Tribunal rules in favour of former university employee who was 'frozen out' of her team and whose cries for help were 'largely ignored'. Phil Baty reports
Thulasee Jayatilaka would often sit in her car outside her office at Canterbury Christ Church University and cry at the thought of having to endure another day at work.
Ms Jayatilaka was the victim of racial discrimination and was ostracised by colleagues. Her experience culminated in her bringing a successful tribunal case against the university.
Few higher education employees will have experienced an ordeal as painful as Ms Jayatilaka's.
But what makes her tribunal case so pertinent and powerful is that it lays bare her experience for all to read.
"The workplace started to become a nightmare place to go," she told the Ashford Employment Tribunal. "I was treated like dirt."
The tribunal was convinced by her compelling account, and agreed that Ms Jayatilaka had suffered racial discrimination.
She was forced into mundane jobs, shunned by colleagues and was left having to seek counselling when her "cries for help" were largely ignored by senior colleagues, tribunal chairman Lincoln Crawford said in his judgment.
The tribunal also found that Ms Jayatilaka, a senior computing officer, was "constructively dismissed". She was forced to resign after being prevented from undertaking the challenging work she had been recruited to carry out.
In a 41-page judgment, Mr Crawford, who is a race adviser for the Home Office, concludes: "This is a sad and desperate case where the (university) did not have the necessary skills in place to deal with a situation, which was bad for Ms Jayatilaka as the employee and disastrous for it as the employer."
The size of her payout will be confirmed at a later hearing.
Ms Jayatilaka, who is of Sri Lankan origin, joined Christ Church - a Church of England foundation that says its work is "underpinned by Christian values and principles" - in early 2003 on a two-year contract as senior computing officer in the management information systems (MIS) department.
She was brought in to help implement a major new finance, personnel and payroll system, called Agresso. But things turned sour quickly.
She received inadequate induction support from a colleague, database administrator Elaine Hopkins, who did "not appear to go out of her way to support Ms Jayatilaka", the tribunal said.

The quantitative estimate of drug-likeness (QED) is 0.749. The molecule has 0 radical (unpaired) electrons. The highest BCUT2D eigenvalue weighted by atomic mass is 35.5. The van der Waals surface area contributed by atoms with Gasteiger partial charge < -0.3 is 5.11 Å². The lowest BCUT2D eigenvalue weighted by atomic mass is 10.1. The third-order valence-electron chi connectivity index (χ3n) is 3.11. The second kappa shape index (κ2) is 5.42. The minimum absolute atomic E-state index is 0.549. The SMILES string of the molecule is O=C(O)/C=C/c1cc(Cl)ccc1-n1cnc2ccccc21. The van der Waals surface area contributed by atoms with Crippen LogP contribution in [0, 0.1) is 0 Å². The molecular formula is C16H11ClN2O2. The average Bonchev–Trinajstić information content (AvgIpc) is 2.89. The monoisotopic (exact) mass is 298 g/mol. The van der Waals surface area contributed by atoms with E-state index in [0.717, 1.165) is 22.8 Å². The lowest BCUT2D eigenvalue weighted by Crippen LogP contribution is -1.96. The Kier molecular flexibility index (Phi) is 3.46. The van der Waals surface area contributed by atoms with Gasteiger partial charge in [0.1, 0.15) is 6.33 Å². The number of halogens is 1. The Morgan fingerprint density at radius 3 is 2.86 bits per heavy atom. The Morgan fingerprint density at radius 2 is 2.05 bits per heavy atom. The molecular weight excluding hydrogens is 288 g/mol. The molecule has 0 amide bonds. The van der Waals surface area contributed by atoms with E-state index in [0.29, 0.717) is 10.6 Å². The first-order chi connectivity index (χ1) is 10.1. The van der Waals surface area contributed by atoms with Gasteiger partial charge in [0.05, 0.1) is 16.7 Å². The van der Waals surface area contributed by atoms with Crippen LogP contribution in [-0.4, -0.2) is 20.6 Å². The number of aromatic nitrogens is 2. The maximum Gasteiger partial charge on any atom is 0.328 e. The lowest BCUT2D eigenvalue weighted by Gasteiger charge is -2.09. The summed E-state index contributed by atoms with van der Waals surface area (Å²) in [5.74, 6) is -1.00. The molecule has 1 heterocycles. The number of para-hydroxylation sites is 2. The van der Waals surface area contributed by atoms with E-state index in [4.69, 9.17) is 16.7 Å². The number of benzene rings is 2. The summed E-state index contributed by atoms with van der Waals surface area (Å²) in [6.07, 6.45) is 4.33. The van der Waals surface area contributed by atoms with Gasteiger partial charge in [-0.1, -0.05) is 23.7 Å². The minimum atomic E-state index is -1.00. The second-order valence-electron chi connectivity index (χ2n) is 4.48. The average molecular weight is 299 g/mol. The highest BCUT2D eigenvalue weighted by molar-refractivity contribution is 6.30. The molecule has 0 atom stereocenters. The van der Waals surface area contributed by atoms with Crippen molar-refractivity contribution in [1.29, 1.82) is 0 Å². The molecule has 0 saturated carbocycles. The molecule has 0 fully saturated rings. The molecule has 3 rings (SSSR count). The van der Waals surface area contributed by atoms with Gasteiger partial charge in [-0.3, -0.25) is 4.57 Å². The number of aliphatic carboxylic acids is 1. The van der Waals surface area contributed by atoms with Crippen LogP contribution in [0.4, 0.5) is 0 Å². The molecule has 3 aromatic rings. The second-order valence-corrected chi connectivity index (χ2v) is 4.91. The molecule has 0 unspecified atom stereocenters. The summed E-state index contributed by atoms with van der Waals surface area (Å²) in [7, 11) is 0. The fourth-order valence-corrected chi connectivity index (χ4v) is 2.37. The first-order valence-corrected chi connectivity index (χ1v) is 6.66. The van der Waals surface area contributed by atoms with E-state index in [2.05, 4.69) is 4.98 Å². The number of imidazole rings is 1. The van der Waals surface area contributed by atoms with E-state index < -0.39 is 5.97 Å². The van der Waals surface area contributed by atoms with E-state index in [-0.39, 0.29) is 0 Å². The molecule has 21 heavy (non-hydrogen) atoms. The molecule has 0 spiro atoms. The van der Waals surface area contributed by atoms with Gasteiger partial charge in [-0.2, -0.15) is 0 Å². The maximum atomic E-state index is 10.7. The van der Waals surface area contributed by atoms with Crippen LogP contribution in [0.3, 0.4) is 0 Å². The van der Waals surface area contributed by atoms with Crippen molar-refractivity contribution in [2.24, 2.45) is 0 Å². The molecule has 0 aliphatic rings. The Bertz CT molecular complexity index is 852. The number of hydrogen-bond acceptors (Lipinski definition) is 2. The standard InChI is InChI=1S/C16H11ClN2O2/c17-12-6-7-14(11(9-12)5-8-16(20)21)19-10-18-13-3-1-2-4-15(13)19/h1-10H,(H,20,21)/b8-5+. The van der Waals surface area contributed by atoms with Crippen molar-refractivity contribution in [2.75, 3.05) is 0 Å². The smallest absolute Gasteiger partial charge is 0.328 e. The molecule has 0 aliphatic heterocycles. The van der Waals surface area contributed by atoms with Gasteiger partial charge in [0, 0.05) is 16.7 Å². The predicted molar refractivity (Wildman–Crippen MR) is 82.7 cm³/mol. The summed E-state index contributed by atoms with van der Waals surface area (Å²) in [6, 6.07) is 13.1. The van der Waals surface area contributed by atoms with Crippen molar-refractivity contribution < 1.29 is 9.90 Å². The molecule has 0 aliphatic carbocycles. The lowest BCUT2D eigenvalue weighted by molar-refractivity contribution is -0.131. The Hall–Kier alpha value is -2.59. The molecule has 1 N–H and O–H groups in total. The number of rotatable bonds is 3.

She was forced into "mundane jobs", was excluded from the main project work and was largely shunned, socially, by colleagues, the tribunal heard.
When a permanent job became available, Ms Jayatilaka's application was rejected. Two white candidates got the two jobs available. The tribunal said that Ms Jayatilaka had been given no time to prepare for interview and was subjected to a technical ability test by two staff "who had effectively frozen (her) out of the MIS team".
"In our view, she was not treated fairly or objectively," Mr Crawford said.
"There is no other conclusion we can reach but to infer from the evidence that Ms Jayatilaka was refused the post because of her race."
MIS manager Philippa Spratt pressured Ms Jayatilaka to take a different post in the personnel department, which she declined. She was then "picked on for the slightest mistake", the tribunal heard.
Complaints to Peter Rands, director of computing services, were largely unheeded.
"She saw Dr Rands on more than one occasion, and was effectively crying out for help. He made no effort to try and sort out the problem... our firm conclusion is that, had Ms Jayatilaka been white, Dr Rands would have treated her very differently by taking her complaints more seriously," Mr Crawford said.
In July 2004, Ms Jayatilaka was informed that her fixed-term contract would not be renewed beyond its expiry in January 2005. She raised a formal grievance but resigned in September 2004 before a conclusion was reached.
A Christ Church spokeswoman said: "The university has a record over many years of placing great importance on equality of opportunity and fair dealings with its staff and has policies, procedures and training in place to ensure that, so far as is reasonably practical, there is no discrimination, harassment and victimisation in the workplace.
"The decision of the employment tribunal is of course a disappointment but we note that the tribunal did not find in her favour with regard to her additional claims of victimisation and harassment.
"The tribunal's decision, very unusually, comes almost one whole year after the case actually concluded. The university has now lodged an appeal with the Employment Appeal Tribunal."
'I was treated like dirt'
'Many times, I'd sit in my car crying before going into work'
'I was feeling lonely and stressed due to the workload and attitude of some MIS staff towards me'
LINCOLN CRAWFORD, TRIBUNAL CHAIRMAN
'This is a sad and desperate case'
'She... was effectively crying out for help'